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What is cancer?
What are the common terms associated with cancer?
What are the symptoms?
How is it diagnosed?
What is the treatment?
 
Tue,14 Dec 2004 05:30:00 +0530
Written by : DoctorNDTV Team
Checked by :
 
  • What is cancer?
    Tue,14 Dec 2004 05:30:00
    Cancer is the generic term used to describe a group of disorders caused by an uncontrolled multiplication of cells, which usually resulting in the destruction of neighbouring tissues. Gradually, these tissues and organs stop functioning and death may occur.

    The reasons for cells to start multiplying is unknown in most cases. They may have some inbuilt abnormality or may be affected by external influences.
  • What are the common terms associated with cancer?
    Tue,14 Dec 2004 05:30:00
    Since cancer is a group of disorders, there are some terms commonly used in the description of the disease.
    1. Oncology – ‘onco’ meaning ‘cancer’, oncology is the study of various types of cancers.
    2. Tumour – a lump resulting from an uncontrolled growth of cells which may be malignant or benign.
    3. Malignant – a growth of cells that destroys the surrounding tissue and spreads to other parts of the body.
    4. Benign – a growth of cells that is not cancerous.
      Both benign and malignant growths are unwanted multiplications of cells, but whereas a benign growth does not generally leave the place of its origin, a malignant growth usually destroys not only the tissue of its origin but also the surrounding ones. This is why cancers are caused due to malignant growths, which spread to all areas of the body.
    5. Carcinoma – a term synonymously used with cancer. But carcinomas are specifically malignant tumours mostly forming on the outlines (epithelium) of the affected organ. It is the most frequently occurring form of cancer.
    6. Sarcoma – another form of cancer where specifically the connective tissue (that which supports the various parts of the body), is affected. It is a malignant form and cancers of the blood, lymphatic system, bone and the like, fall under this category.
  • What are the symptoms?
    Tue,14 Dec 2004 05:30:00

    Cancers appear in many different ways. Most often they are noticed as a lump or growth in some part of the body. This is the case with tumours that form on the outlines of organs. When the cancerous growth is not physically identifiable, there may be other revealing symptoms depending on the form of cancer and the affected organ.

    Cancer in the brain may have symptoms like headache, vomiting, difficulty in walking, paralysis and memory problems. Tumours of the intestine can present problems in bowel movements and pain in the stomach. Lung cancers may be manifested by difficulty in breathing and cough. Cancers of the breast are detected as a painless lump. There may also be some deformity of one or both breasts in some cases.

    Some malignant tumours are manifested by abnormal bleeding from the affected organ. For example, cancer of the intestine may result in loss of blood in stools. Similarly, lung cancer may be detected when the patient passes blood in the sputum. Pain, as popularly believed, is not a common symptom of cancer. It only occurs in some cases where a nerve is pressed due to rapid enlargement of a tumour.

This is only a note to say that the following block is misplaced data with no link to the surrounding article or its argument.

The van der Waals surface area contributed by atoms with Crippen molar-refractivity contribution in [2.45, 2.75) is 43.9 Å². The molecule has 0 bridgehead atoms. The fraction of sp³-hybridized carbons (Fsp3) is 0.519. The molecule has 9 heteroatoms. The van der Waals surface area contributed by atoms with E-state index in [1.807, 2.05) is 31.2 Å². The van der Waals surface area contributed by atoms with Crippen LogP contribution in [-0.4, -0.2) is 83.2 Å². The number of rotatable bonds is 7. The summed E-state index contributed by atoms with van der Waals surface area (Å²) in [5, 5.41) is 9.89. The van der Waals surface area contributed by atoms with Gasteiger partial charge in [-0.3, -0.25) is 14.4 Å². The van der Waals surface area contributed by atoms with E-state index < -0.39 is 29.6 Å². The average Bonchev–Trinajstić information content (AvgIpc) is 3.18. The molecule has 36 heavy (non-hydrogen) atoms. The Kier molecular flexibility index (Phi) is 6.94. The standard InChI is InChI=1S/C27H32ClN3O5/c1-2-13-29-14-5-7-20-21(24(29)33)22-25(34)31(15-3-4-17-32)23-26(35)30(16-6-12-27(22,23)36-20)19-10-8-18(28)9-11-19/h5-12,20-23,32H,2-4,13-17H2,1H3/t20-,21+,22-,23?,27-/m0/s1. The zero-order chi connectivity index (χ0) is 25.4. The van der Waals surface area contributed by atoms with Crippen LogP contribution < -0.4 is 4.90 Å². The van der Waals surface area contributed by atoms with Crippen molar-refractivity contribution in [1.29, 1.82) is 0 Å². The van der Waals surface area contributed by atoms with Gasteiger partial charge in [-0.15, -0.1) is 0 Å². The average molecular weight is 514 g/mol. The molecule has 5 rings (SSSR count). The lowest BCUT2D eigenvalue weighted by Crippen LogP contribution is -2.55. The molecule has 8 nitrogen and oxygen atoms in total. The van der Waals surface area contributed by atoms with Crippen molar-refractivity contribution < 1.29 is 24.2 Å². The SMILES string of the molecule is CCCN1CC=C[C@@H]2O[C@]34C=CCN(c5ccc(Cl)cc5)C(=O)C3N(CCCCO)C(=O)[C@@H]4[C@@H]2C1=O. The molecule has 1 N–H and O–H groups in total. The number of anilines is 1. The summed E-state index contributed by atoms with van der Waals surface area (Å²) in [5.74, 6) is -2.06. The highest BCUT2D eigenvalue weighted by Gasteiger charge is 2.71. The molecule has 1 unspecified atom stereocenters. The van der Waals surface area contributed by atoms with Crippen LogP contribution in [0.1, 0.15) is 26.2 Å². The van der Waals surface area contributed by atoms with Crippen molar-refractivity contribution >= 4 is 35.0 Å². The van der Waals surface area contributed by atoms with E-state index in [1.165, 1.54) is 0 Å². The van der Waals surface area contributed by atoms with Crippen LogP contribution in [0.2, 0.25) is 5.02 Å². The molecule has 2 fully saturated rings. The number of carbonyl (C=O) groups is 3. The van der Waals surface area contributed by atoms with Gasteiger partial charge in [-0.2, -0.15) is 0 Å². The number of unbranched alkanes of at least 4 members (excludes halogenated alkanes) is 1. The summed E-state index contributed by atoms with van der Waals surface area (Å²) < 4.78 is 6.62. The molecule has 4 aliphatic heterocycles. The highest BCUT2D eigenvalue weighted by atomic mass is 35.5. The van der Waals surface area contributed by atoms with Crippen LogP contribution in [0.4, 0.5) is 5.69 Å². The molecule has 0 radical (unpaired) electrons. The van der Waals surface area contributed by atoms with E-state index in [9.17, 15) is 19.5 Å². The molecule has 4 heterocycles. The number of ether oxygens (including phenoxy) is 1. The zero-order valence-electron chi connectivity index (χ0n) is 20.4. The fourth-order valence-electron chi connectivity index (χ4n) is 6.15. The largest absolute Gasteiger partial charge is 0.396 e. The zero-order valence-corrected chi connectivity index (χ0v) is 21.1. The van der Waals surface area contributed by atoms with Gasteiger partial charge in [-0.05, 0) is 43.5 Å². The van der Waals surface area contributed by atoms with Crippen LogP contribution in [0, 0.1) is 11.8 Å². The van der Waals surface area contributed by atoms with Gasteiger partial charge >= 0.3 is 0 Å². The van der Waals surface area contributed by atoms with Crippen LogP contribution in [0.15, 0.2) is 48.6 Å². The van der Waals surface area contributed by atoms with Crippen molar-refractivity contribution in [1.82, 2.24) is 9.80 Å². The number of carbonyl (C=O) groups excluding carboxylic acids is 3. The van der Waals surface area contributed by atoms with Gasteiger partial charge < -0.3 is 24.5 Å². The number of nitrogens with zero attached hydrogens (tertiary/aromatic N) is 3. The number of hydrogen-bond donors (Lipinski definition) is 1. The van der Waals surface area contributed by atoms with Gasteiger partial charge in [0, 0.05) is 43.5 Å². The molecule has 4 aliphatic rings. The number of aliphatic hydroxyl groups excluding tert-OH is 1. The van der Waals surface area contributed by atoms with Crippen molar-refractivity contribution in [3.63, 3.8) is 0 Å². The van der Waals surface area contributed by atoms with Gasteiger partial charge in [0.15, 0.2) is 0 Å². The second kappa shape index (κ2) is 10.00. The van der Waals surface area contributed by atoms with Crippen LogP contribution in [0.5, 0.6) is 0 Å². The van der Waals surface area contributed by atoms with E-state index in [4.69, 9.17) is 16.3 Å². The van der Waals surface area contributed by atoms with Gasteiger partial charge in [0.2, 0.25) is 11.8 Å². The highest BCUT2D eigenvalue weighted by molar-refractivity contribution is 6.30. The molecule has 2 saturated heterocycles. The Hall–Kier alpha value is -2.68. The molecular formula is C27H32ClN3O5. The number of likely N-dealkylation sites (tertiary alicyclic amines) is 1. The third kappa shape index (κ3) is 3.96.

Other symptoms that may be common to all forms of cancer are a lack of appetite, unexplained loss of weight, general feeling of weakness and fatigue and increased proneness to infections.

  • How is it diagnosed?
    Tue,14 Dec 2004 05:30:00

    In case blood is passed in stools or cough, the patient should see a doctor. For confirmation, a biopsy of the affected organ is done. In this procedure, a small part of the tissue is taken for laboratory testing to detect the presence of cancerous cells.

    In case of cancer of the lungs, liver, stomach or intestine, an X-ray or ultrasound of the area may be taken. CT scans of the organs may also be done for diagnosis. The diagnosis is always made keeping in mind the patient’s previous medical history.

  • What is the treatment?
    Tue,14 Dec 2004 05:30:00

    Treatment is most effective if the cancer is detected early. Chemotherapy is the most common method of treatment for cancer that has spread to other parts of the body. In this procedure, the malignant cells are destroyed with the help of powerful chemicals like methotrexate and vincristine which are given intra-venously i.e. directly injected into the veins. This procedure requires a hospital stay for the duration of therapy. It is also associated with various side effects like loss of hair, nausea, vomiting, loss of appetite and weakness for some days.

    For a tumour that has not spread, radiotherapy or radiation, or surgery may be done. In the former, the cells are destroyed with the help of strong radioactive waves. The exact position of the tumour is marked and the area is exposed to radiation under strictly controlled conditions. This treatment is given in breaks and in pre-determined doses.

    Tumours that develop in organs under hormonal control like the breast, thyroid or prostate, may also be treated with endocrine therapy. In this treatment, either the source of the hormone is removed or anti-hormone drugs are given. This treatment scores over chemotherapy because it usually has less severe side effects. But the doctor decides the best course of treatment depending on the diagnosis of the form of cancer.

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